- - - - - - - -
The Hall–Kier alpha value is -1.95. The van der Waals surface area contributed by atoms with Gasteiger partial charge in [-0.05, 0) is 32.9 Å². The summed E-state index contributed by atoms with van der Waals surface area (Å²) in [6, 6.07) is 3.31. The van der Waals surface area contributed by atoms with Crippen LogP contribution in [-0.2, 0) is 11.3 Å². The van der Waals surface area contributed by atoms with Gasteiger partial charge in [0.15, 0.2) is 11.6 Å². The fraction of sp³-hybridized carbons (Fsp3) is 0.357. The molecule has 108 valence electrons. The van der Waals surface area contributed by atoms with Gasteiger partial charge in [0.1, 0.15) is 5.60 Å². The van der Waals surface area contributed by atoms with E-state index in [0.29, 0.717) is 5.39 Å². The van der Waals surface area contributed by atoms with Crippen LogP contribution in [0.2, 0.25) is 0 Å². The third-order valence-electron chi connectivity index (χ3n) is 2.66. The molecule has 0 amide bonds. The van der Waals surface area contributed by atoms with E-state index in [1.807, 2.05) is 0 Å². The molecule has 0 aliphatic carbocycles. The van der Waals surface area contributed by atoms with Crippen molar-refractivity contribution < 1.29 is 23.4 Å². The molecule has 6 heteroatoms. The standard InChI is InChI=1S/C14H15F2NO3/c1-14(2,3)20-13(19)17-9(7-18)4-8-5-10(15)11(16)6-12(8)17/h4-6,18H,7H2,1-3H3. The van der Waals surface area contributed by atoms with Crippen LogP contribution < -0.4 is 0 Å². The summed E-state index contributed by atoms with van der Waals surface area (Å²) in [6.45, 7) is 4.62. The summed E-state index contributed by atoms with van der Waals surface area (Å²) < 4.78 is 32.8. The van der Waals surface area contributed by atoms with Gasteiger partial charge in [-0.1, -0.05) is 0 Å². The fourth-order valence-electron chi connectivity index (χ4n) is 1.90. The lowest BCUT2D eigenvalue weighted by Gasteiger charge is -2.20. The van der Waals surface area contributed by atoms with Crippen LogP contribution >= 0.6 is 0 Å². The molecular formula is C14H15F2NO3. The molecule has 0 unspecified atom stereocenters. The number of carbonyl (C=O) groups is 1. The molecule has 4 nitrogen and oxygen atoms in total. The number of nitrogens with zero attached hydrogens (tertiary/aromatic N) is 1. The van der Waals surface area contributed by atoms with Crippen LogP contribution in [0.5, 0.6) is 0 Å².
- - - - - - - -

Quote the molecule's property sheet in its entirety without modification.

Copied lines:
The Hall–Kier alpha value is -1.95. The van der Waals surface area contributed by atoms with Gasteiger partial charge in [-0.05, 0) is 32.9 Å². The summed E-state index contributed by atoms with van der Waals surface area (Å²) in [6, 6.07) is 3.31. The van der Waals surface area contributed by atoms with Crippen LogP contribution in [-0.2, 0) is 11.3 Å². The van der Waals surface area contributed by atoms with Gasteiger partial charge in [0.15, 0.2) is 11.6 Å². The fraction of sp³-hybridized carbons (Fsp3) is 0.357. The molecule has 108 valence electrons. The van der Waals surface area contributed by atoms with Gasteiger partial charge in [0.1, 0.15) is 5.60 Å². The van der Waals surface area contributed by atoms with E-state index in [0.29, 0.717) is 5.39 Å². The van der Waals surface area contributed by atoms with Crippen LogP contribution in [0.2, 0.25) is 0 Å². The third-order valence-electron chi connectivity index (χ3n) is 2.66. The molecule has 0 amide bonds. The van der Waals surface area contributed by atoms with E-state index in [1.807, 2.05) is 0 Å². The molecule has 0 aliphatic carbocycles. The van der Waals surface area contributed by atoms with Crippen molar-refractivity contribution < 1.29 is 23.4 Å². The molecule has 6 heteroatoms. The standard InChI is InChI=1S/C14H15F2NO3/c1-14(2,3)20-13(19)17-9(7-18)4-8-5-10(15)11(16)6-12(8)17/h4-6,18H,7H2,1-3H3. The van der Waals surface area contributed by atoms with Crippen LogP contribution < -0.4 is 0 Å². The summed E-state index contributed by atoms with van der Waals surface area (Å²) in [6.45, 7) is 4.62. The summed E-state index contributed by atoms with van der Waals surface area (Å²) < 4.78 is 32.8. The van der Waals surface area contributed by atoms with Gasteiger partial charge in [-0.1, -0.05) is 0 Å². The fourth-order valence-electron chi connectivity index (χ4n) is 1.90. The lowest BCUT2D eigenvalue weighted by Gasteiger charge is -2.20. The van der Waals surface area contributed by atoms with Crippen LogP contribution >= 0.6 is 0 Å². The molecular formula is C14H15F2NO3. The molecule has 0 unspecified atom stereocenters. The number of carbonyl (C=O) groups is 1. The molecule has 4 nitrogen and oxygen atoms in total. The number of nitrogens with zero attached hydrogens (tertiary/aromatic N) is 1. The van der Waals surface area contributed by atoms with Crippen LogP contribution in [0.5, 0.6) is 0 Å².